week2 - Week 2 8051 Assembly Language Programming Chapter 2...

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1 Week 2 8051 Assembly Language Programming Chapter 2
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2 Outline 2.1 Inside the 8051 2.2 Introduction to 8051 Assembly programming 2.3 Assembling and running an 8051 program 2.4 The program counter and ROM space in the 8051 2.5 8051 data types and directives 2.6 8051 flag bits and the PSW register 2.7 8051 register banks and stack
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3 Inside the 8051 ± On-chip ROM to save your program ² Program is burned in ROM. ² Program is fixed and is not supposed to change. ± On-chip RAM to save some temporary data generated in execution time ² Data can be changed. ² Data is lost when the 8051 powers down. ± Register s to store information temporarily ² Some registers are used for internal operations of the 8051. ² Some registers are located in RAM. Some have their special locations.
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4 On-chip RAM
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5 8051 Registers ± General Purpose Registers are used to store information temporarily. ± The 8051 has 8-bit registers and 16-bit registers. ² many 8-bit registers in Figure 2-1 (a) ² two 16-bit registers in Figure 2-1(b)
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6 Main Registers R0 R4 R5 R2 R1 R3 R6 R7 B A Accumulator for all arithmetic and logic instructions Registers R0-R7 set of general- purpose registers Register B helps Register A for arithmetic/logical operations, ex: MUL, DIV
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7 16 bit Registers ± DPTR: data pointer - the 16-bit address for the data located in program (ROM) or external data memory (RAM or ROM) ² DPL low byte of DPTR ² DPH high byte of DPTR ± PC program counter - the address of the next instruction
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8 Special Function Registers SFR
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9 Bit addressable Registers ± The 8051 uses 8-bit data type. ² Example: integer and character are 8 bits. ± Any data larger than 8-bits must be broken into 8-bit chunks before it is processed. ± Bit-addressable (ex: P0) vs. not bit- addressable (ex: DPH) D6 D5 D4 D3 D2 D1 D7 D0 most significant bit (MSB) least significant bit (LSB) Bit-addressable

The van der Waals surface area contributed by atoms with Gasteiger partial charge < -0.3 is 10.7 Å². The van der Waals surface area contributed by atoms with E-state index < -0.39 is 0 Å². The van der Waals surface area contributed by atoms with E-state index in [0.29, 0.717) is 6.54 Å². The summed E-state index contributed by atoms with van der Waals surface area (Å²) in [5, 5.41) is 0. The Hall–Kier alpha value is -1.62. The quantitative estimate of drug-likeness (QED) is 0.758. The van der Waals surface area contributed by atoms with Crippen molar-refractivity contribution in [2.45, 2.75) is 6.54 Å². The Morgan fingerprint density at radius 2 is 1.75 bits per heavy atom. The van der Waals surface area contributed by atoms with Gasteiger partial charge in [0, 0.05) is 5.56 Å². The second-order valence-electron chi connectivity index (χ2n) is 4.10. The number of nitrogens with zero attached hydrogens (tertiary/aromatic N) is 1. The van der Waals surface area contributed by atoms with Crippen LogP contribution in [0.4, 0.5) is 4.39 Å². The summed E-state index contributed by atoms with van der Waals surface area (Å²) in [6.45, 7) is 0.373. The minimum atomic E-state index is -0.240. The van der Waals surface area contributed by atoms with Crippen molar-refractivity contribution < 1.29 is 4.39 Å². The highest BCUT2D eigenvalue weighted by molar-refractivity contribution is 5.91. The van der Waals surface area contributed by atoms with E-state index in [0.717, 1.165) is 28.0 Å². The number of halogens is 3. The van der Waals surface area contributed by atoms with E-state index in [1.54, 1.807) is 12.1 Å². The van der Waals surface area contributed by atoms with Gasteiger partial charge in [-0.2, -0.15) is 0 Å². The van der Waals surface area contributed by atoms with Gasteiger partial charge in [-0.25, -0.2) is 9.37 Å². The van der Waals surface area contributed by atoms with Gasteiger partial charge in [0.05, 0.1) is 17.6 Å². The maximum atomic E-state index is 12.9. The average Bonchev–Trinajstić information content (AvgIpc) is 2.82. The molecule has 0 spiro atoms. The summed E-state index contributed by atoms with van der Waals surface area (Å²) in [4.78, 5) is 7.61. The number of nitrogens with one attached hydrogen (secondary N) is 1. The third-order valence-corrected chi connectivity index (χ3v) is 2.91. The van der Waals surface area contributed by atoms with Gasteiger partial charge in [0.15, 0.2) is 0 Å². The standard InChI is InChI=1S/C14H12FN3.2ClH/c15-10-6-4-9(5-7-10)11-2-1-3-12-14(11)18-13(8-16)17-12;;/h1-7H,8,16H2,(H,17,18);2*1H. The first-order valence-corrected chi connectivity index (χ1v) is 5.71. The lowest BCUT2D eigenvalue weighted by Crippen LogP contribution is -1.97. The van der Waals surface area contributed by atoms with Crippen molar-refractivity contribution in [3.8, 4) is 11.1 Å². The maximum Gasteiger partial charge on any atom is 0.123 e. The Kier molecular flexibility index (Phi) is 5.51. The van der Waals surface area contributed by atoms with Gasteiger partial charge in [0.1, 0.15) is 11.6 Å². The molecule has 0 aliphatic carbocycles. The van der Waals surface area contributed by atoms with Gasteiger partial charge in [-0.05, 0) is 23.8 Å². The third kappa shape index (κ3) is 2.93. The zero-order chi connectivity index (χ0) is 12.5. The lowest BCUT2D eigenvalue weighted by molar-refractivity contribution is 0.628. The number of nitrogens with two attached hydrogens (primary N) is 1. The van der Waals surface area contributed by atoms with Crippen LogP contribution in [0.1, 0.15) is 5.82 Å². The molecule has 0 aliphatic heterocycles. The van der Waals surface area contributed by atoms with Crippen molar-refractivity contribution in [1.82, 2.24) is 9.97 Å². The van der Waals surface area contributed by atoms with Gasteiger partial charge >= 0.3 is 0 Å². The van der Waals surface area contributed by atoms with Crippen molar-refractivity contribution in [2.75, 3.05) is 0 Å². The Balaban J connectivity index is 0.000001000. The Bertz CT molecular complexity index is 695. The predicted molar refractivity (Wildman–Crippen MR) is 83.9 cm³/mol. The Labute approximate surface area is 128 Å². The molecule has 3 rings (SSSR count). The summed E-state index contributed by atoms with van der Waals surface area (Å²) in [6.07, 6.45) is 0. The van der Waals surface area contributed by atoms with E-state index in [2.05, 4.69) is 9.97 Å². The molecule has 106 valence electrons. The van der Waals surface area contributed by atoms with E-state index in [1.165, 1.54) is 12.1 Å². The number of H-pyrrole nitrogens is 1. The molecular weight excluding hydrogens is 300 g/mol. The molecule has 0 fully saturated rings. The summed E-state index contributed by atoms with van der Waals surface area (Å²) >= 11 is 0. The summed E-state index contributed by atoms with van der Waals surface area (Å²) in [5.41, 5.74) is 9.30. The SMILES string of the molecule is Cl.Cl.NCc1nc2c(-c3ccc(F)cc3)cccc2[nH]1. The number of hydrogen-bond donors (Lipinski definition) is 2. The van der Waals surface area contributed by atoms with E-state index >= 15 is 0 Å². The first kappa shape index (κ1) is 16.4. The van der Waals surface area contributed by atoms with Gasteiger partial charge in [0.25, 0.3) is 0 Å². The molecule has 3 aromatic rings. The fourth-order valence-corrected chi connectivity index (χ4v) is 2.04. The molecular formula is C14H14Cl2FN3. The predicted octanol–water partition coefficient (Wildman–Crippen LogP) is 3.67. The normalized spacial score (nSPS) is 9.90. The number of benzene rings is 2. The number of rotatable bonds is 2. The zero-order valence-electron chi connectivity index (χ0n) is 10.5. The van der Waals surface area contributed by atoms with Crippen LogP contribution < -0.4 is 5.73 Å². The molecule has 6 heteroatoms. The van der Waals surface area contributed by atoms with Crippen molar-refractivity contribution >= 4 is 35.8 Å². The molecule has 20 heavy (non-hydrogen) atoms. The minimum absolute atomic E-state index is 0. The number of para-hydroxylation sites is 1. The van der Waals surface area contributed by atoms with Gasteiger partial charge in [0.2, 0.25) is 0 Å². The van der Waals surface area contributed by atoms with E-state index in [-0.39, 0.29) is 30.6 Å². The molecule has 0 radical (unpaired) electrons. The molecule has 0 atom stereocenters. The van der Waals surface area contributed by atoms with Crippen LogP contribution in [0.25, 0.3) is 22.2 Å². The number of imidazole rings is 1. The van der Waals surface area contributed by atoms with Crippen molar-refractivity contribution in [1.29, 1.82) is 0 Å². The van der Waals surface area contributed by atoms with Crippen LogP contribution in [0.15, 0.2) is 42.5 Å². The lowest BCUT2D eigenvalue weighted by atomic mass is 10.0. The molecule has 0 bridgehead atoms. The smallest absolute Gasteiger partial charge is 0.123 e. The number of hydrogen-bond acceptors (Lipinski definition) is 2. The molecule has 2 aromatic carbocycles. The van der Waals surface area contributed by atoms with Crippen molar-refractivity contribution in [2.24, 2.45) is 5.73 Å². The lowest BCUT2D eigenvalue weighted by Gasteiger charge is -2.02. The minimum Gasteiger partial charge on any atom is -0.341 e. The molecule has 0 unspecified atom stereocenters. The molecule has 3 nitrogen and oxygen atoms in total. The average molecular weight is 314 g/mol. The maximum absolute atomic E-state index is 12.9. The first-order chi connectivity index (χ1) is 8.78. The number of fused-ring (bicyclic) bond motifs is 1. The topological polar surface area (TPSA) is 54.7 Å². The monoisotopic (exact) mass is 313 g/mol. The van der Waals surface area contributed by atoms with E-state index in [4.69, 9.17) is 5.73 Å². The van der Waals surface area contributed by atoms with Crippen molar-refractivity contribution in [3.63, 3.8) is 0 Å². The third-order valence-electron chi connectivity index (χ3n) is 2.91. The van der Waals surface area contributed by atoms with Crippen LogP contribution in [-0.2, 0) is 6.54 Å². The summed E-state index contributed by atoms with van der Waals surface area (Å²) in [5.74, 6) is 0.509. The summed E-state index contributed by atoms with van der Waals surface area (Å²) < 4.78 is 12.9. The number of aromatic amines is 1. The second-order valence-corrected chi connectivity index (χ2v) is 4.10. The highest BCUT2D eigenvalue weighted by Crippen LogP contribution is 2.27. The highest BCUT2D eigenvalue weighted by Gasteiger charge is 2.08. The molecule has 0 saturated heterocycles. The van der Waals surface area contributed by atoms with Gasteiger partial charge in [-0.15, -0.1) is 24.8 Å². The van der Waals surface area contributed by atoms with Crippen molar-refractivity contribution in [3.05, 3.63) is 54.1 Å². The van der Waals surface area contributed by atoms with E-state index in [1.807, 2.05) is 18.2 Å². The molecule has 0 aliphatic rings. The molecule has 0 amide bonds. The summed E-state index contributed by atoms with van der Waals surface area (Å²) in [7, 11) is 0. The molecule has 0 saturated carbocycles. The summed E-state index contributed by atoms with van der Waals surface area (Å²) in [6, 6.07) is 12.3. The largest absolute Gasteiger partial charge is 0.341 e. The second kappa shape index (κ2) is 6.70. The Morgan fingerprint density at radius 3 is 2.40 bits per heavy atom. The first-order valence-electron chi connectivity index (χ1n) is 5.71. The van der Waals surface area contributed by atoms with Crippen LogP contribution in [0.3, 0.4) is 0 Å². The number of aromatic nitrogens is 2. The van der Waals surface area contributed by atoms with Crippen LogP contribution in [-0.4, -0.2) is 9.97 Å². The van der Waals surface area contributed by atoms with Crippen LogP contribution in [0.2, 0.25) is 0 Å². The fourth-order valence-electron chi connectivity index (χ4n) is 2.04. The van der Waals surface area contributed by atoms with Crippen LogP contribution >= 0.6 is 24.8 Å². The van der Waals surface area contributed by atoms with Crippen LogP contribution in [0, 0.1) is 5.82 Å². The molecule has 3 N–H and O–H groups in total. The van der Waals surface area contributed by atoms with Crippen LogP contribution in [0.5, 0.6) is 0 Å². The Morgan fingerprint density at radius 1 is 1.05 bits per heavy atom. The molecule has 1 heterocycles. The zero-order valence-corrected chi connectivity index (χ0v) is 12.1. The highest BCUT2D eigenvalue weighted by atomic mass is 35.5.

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10 Instruction Set Summary Table A-1: 8051 Instruction Set Summary 1. Data Transfer get or store data ± MOV, PUSH, POP 2. Arithmetic Operations ± ADD, SUB, INC, DEC, MUL, DIV 3. Logical Operations ± ANL, ORL, XRL, CLR 4. Program Branching jump, loop, call instruction ± LCALL, RET, LJMP, JZ, JNZ, NOP
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11 MOV Instruction ± Copy the source operand to the destination operand. MOV destination, source copy MOV A,#55H ;load value 55H into reg. A ;now A=55H (H: hexadecimal ) MOV R6,#12 ;load 12 decimal into R6 ;now R6=12=0CH MOV R0,A ;copy contents of A into R0 ;now A=55H, R0=55H ² The pound sign ” # ” indicates that it is an immediate value. ² You can write your comm ent after the semicolon “ ; ”.
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12 MOV - more ± Other examples MOV R5,#0F9H ;load F9H into R5 ;now R5=F9H ± A 0 is used between the # and F to indicate that F is a hex number and not a letter.
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week2 - Week 2 8051 Assembly Language Programming Chapter 2...

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